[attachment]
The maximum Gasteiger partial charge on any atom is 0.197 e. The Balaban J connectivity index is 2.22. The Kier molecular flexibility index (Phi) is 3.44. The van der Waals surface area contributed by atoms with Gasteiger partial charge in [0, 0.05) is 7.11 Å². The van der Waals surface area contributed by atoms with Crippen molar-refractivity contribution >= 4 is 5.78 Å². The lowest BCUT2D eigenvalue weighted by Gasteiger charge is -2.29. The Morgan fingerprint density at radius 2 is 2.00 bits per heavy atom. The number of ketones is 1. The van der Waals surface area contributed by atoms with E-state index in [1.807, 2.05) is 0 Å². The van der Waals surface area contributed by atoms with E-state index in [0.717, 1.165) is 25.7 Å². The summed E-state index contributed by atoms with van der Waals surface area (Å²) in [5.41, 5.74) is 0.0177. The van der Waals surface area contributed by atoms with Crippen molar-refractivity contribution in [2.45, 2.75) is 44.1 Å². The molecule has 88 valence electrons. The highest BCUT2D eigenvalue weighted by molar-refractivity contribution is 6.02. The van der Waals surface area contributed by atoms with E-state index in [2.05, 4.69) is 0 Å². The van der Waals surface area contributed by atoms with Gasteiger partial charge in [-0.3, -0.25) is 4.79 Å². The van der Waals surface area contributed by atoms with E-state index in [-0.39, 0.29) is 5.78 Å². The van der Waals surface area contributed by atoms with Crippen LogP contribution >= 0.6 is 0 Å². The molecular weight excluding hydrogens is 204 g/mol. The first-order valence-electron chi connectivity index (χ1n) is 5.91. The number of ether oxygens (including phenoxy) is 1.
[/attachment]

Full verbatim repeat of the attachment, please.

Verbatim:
The maximum Gasteiger partial charge on any atom is 0.197 e. The Balaban J connectivity index is 2.22. The Kier molecular flexibility index (Phi) is 3.44. The van der Waals surface area contributed by atoms with Gasteiger partial charge in [0, 0.05) is 7.11 Å². The van der Waals surface area contributed by atoms with Crippen molar-refractivity contribution >= 4 is 5.78 Å². The lowest BCUT2D eigenvalue weighted by Gasteiger charge is -2.29. The Morgan fingerprint density at radius 2 is 2.00 bits per heavy atom. The number of ketones is 1. The van der Waals surface area contributed by atoms with E-state index in [1.807, 2.05) is 0 Å². The van der Waals surface area contributed by atoms with E-state index in [0.717, 1.165) is 25.7 Å². The summed E-state index contributed by atoms with van der Waals surface area (Å²) in [5.41, 5.74) is 0.0177. The van der Waals surface area contributed by atoms with Crippen molar-refractivity contribution in [2.45, 2.75) is 44.1 Å². The molecule has 88 valence electrons. The highest BCUT2D eigenvalue weighted by molar-refractivity contribution is 6.02. The van der Waals surface area contributed by atoms with E-state index in [2.05, 4.69) is 0 Å². The van der Waals surface area contributed by atoms with Gasteiger partial charge in [-0.3, -0.25) is 4.79 Å². The van der Waals surface area contributed by atoms with E-state index in [-0.39, 0.29) is 5.78 Å². The van der Waals surface area contributed by atoms with Crippen LogP contribution >= 0.6 is 0 Å². The molecular weight excluding hydrogens is 204 g/mol. The first-order valence-electron chi connectivity index (χ1n) is 5.91. The number of ether oxygens (including phenoxy) is 1.